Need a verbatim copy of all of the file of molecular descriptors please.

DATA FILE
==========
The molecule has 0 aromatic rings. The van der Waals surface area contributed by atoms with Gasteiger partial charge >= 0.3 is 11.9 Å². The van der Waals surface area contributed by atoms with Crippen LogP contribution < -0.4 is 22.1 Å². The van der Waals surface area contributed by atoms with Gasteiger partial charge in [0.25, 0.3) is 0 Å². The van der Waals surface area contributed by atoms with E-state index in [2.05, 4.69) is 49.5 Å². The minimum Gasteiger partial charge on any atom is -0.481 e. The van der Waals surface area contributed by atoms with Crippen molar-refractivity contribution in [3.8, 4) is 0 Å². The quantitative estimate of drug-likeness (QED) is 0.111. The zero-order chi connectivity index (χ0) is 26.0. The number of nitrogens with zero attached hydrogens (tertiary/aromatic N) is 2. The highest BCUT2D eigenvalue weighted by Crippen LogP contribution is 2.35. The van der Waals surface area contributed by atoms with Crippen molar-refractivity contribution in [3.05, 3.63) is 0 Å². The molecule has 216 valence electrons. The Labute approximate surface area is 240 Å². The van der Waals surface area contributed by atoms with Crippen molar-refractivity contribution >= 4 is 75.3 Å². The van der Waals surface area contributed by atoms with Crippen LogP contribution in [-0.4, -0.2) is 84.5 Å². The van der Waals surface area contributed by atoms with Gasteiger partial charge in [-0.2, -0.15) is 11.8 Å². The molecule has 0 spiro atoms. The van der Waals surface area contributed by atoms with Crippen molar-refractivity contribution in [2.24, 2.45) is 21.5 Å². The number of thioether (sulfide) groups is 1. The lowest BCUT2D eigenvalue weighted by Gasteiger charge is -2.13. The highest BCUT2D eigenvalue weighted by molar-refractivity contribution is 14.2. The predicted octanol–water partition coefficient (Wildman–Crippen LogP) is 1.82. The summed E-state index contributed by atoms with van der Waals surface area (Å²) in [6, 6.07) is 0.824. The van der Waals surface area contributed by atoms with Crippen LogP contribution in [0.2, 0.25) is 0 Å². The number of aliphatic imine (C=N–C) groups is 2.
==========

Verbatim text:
The molecule has 0 aromatic rings. The van der Waals surface area contributed by atoms with Gasteiger partial charge >= 0.3 is 11.9 Å². The van der Waals surface area contributed by atoms with Crippen LogP contribution < -0.4 is 22.1 Å². The van der Waals surface area contributed by atoms with Gasteiger partial charge in [0.25, 0.3) is 0 Å². The van der Waals surface area contributed by atoms with E-state index in [2.05, 4.69) is 49.5 Å². The minimum Gasteiger partial charge on any atom is -0.481 e. The van der Waals surface area contributed by atoms with Crippen molar-refractivity contribution in [3.8, 4) is 0 Å². The quantitative estimate of drug-likeness (QED) is 0.111. The zero-order chi connectivity index (χ0) is 26.0. The number of nitrogens with zero attached hydrogens (tertiary/aromatic N) is 2. The highest BCUT2D eigenvalue weighted by Crippen LogP contribution is 2.35. The van der Waals surface area contributed by atoms with Crippen molar-refractivity contribution in [3.05, 3.63) is 0 Å². The molecule has 216 valence electrons. The Labute approximate surface area is 240 Å². The van der Waals surface area contributed by atoms with Crippen molar-refractivity contribution >= 4 is 75.3 Å². The van der Waals surface area contributed by atoms with Crippen LogP contribution in [-0.4, -0.2) is 84.5 Å². The van der Waals surface area contributed by atoms with Gasteiger partial charge in [-0.2, -0.15) is 11.8 Å². The molecule has 0 spiro atoms. The van der Waals surface area contributed by atoms with Crippen molar-refractivity contribution in [2.24, 2.45) is 21.5 Å². The number of thioether (sulfide) groups is 1. The lowest BCUT2D eigenvalue weighted by Gasteiger charge is -2.13. The highest BCUT2D eigenvalue weighted by molar-refractivity contribution is 14.2. The predicted octanol–water partition coefficient (Wildman–Crippen LogP) is 1.82. The summed E-state index contributed by atoms with van der Waals surface area (Å²) in [6, 6.07) is 0.824. The van der Waals surface area contributed by atoms with Crippen LogP contribution in [0.2, 0.25) is 0 Å². The number of aliphatic imine (C=N–C) groups is 2.